Jakobsen, Marianne U.3; Dethlefsen, Claus3; Due, Karen Margrete3; May, Anne M3; Romaguera, Dora3; Vergnaud, Anne-Claire3; Norat, Teresa3; Sørensen, Thorkild I A5; Halkjær, Jytte3; Tjønneland, Anne4; Boutron-Ruault, Marie-Christine3; Clavel-Chapelon, Francoise3; Fagherazzi, Guy3; Teucher, Birgit3; Kühn, Tilman3; Bergmann, Manuela M3; Boeing, Heiner3; Naska, Androniki3; Orfanos, Philippos3; Trichopoulou, Antonia3; Palli, Domenico3; Santucci De Magistris, Maria3; Sieri, Sabina3; Bueno-de-Mesquita, H B3; van der A, Daphne L3; Engeset, Dagrun3; Hjartåker, Anette3; Rodríguez, Laudina3; Agudo, Antonio3; Molina-Montes, Esther3; Huerta, José M3; Barricarte, Aurelio3; Amiano, Pilar3; Manjer, Jonas3; Wirfält, Elisabet3; Hallmans, Göran3; Johansson, Ingegerd3; Khaw, Kay-Tee3; Wareham, Nicholas J3; Key, Timothy J3; Chajès, Veronique3; Slimani, Nadia3; Riboli, Elio3; Peeters, Petra H M3; Overvad, Kim3
1 Section for Metabolic Genetics, The Novo Nordisk Foundation Center for Basic Metabolic Research, Faculty of Health and Medical Sciences, Københavns Universitet2 Department of Public Health, Department of Public Health, Faculty of Health and Medical Sciences, Københavns Universitet3 unknown4 Danish Cancer Society5 Section for Metabolic Genetics, The Novo Nordisk Foundation Center for Basic Metabolic Research, Faculty of Health and Medical Sciences, Københavns Universitet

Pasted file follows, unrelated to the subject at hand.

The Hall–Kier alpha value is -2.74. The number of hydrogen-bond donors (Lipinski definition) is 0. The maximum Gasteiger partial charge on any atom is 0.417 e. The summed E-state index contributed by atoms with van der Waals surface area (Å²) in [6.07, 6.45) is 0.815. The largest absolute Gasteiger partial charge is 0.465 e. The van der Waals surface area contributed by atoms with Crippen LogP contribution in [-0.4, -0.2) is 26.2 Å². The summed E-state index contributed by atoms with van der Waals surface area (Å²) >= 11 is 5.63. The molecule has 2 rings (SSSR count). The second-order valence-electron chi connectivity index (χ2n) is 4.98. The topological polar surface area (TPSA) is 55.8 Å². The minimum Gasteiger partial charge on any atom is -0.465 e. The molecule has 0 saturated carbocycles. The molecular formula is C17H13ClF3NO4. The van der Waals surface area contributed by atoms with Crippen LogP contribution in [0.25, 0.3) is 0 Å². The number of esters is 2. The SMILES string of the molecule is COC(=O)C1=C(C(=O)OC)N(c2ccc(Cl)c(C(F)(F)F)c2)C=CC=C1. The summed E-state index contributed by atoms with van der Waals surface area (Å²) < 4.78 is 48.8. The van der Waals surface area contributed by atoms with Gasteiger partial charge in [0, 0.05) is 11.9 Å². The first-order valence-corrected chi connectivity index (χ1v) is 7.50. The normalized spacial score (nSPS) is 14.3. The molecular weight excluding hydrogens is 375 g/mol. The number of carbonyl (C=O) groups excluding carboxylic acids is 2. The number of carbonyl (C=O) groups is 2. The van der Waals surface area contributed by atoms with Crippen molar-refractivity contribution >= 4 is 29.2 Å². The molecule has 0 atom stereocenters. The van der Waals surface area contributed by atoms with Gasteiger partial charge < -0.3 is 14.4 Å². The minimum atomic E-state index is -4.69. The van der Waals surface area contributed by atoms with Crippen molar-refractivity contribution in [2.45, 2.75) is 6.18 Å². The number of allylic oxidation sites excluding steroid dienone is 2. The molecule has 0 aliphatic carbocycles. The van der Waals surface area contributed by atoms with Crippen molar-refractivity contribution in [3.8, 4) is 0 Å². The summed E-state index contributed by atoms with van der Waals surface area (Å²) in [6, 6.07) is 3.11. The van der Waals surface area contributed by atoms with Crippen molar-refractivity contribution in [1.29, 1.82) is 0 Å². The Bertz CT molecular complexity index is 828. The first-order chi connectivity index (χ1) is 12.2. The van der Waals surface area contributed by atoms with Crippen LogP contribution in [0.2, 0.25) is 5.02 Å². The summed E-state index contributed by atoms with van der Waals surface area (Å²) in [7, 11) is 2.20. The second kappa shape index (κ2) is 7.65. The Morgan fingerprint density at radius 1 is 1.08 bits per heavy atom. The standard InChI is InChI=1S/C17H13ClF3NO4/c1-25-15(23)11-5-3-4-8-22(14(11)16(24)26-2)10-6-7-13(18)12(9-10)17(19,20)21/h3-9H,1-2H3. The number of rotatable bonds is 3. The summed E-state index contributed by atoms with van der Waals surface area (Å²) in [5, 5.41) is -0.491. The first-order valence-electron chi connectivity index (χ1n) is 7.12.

Fish consumption is the major dietary source of EPA and DHA, which according to rodent experiments may reduce body fat mass and prevent obesity. Only a few human studies have investigated the association between fish consumption and body-weight gain. We investigated the association between fish consumption and subsequent change in body weight. Women and men (n 344 757) participating in the European Prospective Investigation into Cancer and Nutrition were followed for a median of 5·0 years. Linear and logistic regression were used to investigate the associations between fish consumption and subsequent change in body weight. Among women, the annual weight change was 5·70 (95 % CI 4·35, 7·06), 2·23 (95 % CI 0·16, 4·31) and 11·12 (95 % CI 8·17, 14·08) g/10 g higher total, lean and fatty fish consumption per d, respectively. The OR of becoming overweight in 5 years among women who were normal weight at enrolment was 1·02 (95 % CI 1·01, 1·02), 1·01 (95 % CI 1·00, 1·02) and 1·02 (95 % CI 1·01, 1·04) g/10 g higher total, lean and fatty consumption per d, respectively. Among men, fish consumption was not statistically significantly associated with weight change. Adjustment for potential over- or underestimation of fish consumption did not systematically change the observed associations, but the 95 % CI became wider. The results in subgroups from analyses stratified by age or BMI at enrolment were not systematically different. In conclusion, the present study suggests that fish consumption has no appreciable association with body-weight gain.
British Journal of Nutrition, 2013, Vol 109, Issue 2, p. 353-62
Adult; Animals; Body Mass Index; Cohort Studies; Dietary Fats; Europe; Female; Fishes; Follow-Up Studies; Humans; Male; Middle Aged; Obesity; Overweight; Prospective Studies; Questionnaires; Risk Factors; Seafood; Sex Characteristics; Weight Gain